Local Issues

Turtles in our neighborhood

 
Protecting lives, property, and the environment through innovative, proactive, floodplain management.
Peninsula Drainage District #1 | Peninsula Drainage District #2 | Multnomah County Drainage District #1 | Sandy Drainage Improvement Company
Upcoming Events
JCA Board Meeting
May 5, 2016
3:00 – 4:30 p.m.
MCDD
1880 NE Elrod Dr. 

4MAT and PEN 1 Board Meetings
May 19, 2016
3:00 – 5:00 p.m.
1880 NE Elrod Dr. 

PEN 2 Board Meeting
May 26, 2016
3:00 – 5:00 p.m.
1880 NE Elrod Dr. 

SDIC Board and Landowner Meeting
June 2, 2016
3:00 – 5:00 pm
1880 NE Elrod Dr. 

Levee Ready Columbia
June 9, 2016
1:30 – 3:30 p.m.
Location TBD

Bookmark our calendar here.

Best Practices for Turtles

This month, Oregon Department of Fish and Wildlife Regional Conservation Biologist Susan Barnes visited MCDD headquarters to discuss ways the Districts can reduce their impact on native turtles. Due to habitat loss and displacement by invasive species, both the Western Painted Turtle and Western Pond Turtle are classified as “Sensitive – Critical” by the state of Oregon. The Western Pond Turtle is being considered for listing under the Federal Endangered Species Act. The levees and sloughs in the Districts are prime habitat so District operations may have a big impact on local populations. MCDD is committed to adopting as many of the Oregon Conservation Strategy’s Best Management Practices for Oregon’s native turtles as is practical.

Some practical ideas staff learned about through the discussion with Susan Barnes included modifying mowing schedules to accommodate for nesting season and the safe handling of both native and invasive turtles.  In the field, staff polished up on  turtle identification skills, spotted a river otter, and discovered a mallard duck nest full of eggs. In addition to being an informative day of training, we were reminded that, through some simple logistical changes, we have the opportunity to be even better stewards of the habitat in the area that we serve.
 
To learn more about Oregon’s native turtles and to find out how you can be a better turtle steward visit www.oregonturtles.com or search for the “Oregon Conservation Strategy Guidance for Conserving Oregon’s Native Turtles Including Best Management Practices”.

The Peninsula Canal, located directly adjacent to the MCDD district office, is a turtle hot spot in this region. In the pictures above, MCDD staff walk along the Peninsula canal and learn to identify turtles in the field by comparing them to a few that were captured for the day. 
 

New Sandbags for Emergency Preparedness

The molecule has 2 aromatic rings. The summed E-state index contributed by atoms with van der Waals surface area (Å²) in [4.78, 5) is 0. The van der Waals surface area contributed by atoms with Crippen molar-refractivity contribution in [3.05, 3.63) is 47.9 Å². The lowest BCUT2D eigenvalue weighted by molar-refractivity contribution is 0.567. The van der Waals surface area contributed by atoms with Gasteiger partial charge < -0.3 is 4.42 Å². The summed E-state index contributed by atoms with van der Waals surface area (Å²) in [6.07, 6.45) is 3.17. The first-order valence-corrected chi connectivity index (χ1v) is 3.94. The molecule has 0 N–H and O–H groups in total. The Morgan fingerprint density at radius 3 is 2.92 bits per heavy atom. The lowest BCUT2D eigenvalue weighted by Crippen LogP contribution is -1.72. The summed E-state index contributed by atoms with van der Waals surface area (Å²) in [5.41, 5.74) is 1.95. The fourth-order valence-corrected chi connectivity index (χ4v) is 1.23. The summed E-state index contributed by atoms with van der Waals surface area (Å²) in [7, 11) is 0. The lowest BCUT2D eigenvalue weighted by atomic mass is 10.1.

Being flood prepared at the Districts means having enough flood fighting supplies on hand for the initial response to an emergency and to last until additional supplies can be acquired. The Districts manage about 23 miles of primary levees on the river or slough, and about another 4 miles of secondary levees (also called cross levees, which create separate basins in leveed area). During a flood, this extensive system may need sandbagging to help reinforce the levees, to slow seepage through the levees, or for ringing sand boils to prevent internal erosion (piping). MCDD just replaced the Districts’ sandbag stockpile with 10,000 brand new bags. These bags can sit in storage for up to 8 years, and will be kept in store for use during the next flood event.  

Do you have anything stockpiled for an emergency? Though you may not need 10,000 bags like the Districts, you may want to stock up on water and canned food for emergencies when everyday resources become limited or unavailable. It’s also a good idea to have an evacuation plan and to know where you can reunite with family and friends. Writing an emergency plan for your home or business is also a great way to be prepared, especially when you live, work, or play behind or on a levee. The Districts stay prepared, and we encourage you to get prepared, too!
  

Above: As the river rises, the weight of the increased water can push water through the levee soil or the ground. This is called piping and can result in a “boil” on the landward side of the levee where the water comes back out of the ground. Sandbags are used to create a ring around the boil that contains the water and equalizes water pressure under the levee. 

Below: Operations Manager Josh McNamee unloads the new sandbags. 

 

                         

Final Encroachment Study Results: May 3, 2016

As was noted last month, all five drainage districts involved in Levee Ready Columbia are currently in good standing in the US Army Corps of Engineers’ (Corps) Rehabilitation and Inspection Program. To maintain this standing, the Corps asked PEN 2 to perform a series of inspections and evaluations to assess the integrity of the levee system and model the impact that structures built along the levee might have on the system during high water events. The study is now complete and Levee Ready Columbia will be holding a public event for property owners and residents to learn about the study and what it means for the levee on or near their property. 

Join us on May 3, from 6:30-8 pm at the Portland Yacht Club, 1241 NE Marine Dr. to hear our project team discuss the findings and the next steps for the Levee Ready Columbia program. 

Visit www.leveereadycolumbia.org to keep up to date on all the Levee Ready Columbia news. 
 

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Peninsula Drainage District #1 | Peninsula Drainage District #2 | Multnomah County Drainage District #1 | Sandy Drainage Improvement Company

 

Protecting lives, property, and the environment through innovative, proactive, floodplain management.

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